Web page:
Wing is a small village lying to the south of Rutland Water, approximately equidistant from Oakham and Uppingham. It is home to some 300 people, some of whom live in 17th-century houses built from ironstone quarried in nearby Barnack or Clipsham and roofed with tiles from Collyweston. It is also home to one of the few remaining ancient turf mazes, probably cut by monks in the Middle Ages as a meditational exercise to replace going on a crusade. Its design is similar to the pavement maze in Chartres Cathedral and other medieval examples.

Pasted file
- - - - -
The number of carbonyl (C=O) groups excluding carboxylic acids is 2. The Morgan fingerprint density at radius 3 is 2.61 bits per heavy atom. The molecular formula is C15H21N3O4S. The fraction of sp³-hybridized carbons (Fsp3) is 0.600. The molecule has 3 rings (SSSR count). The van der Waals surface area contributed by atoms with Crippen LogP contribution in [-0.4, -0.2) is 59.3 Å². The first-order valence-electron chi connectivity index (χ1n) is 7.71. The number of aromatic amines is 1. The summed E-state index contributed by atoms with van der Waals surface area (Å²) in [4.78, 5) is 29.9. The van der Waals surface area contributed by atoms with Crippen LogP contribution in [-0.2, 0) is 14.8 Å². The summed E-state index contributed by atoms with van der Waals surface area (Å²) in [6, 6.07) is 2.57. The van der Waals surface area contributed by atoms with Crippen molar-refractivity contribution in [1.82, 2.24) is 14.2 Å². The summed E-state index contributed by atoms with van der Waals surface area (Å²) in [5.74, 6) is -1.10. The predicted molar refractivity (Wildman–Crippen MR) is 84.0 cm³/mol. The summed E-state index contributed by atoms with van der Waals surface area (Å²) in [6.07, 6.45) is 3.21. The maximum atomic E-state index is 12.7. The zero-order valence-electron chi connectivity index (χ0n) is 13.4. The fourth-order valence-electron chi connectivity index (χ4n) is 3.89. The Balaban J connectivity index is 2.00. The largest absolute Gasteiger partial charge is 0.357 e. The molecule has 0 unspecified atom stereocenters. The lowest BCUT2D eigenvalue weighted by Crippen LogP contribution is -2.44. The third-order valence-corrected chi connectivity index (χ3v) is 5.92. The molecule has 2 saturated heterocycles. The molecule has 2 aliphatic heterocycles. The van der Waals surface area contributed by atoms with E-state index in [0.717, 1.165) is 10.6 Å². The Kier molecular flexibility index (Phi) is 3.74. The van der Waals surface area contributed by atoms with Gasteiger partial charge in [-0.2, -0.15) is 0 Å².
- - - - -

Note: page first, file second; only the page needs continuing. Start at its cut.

Wing was once the home of the Rev Francis Meres, who wrote in 1598 a book called “Palladis Tamia: Witts Treasury” – it contains the first critical account of the poems and early plays of William Shakespeare. It was also home to the Rev Charles Vernon Boys, famed as physicist and inventor of instruments, who in the 1890s designed an instrument capable of responding to the light of a candle one mile away.
The name Wing probably comes from the Norse, called Vikings from the early 18th century, ‘venge’ meaning open field. It may have been that the Nordic settlers, pushing their way in among the resident Saxons during the 9th and 10th centuries, were able to find unclaimed land to farm, as the forest that covered much of Britain at that time thinned naturally on the slight ridge of land above the river Chater. The remains of that forest can still be seen a few miles away in Wakerley and Fineshade.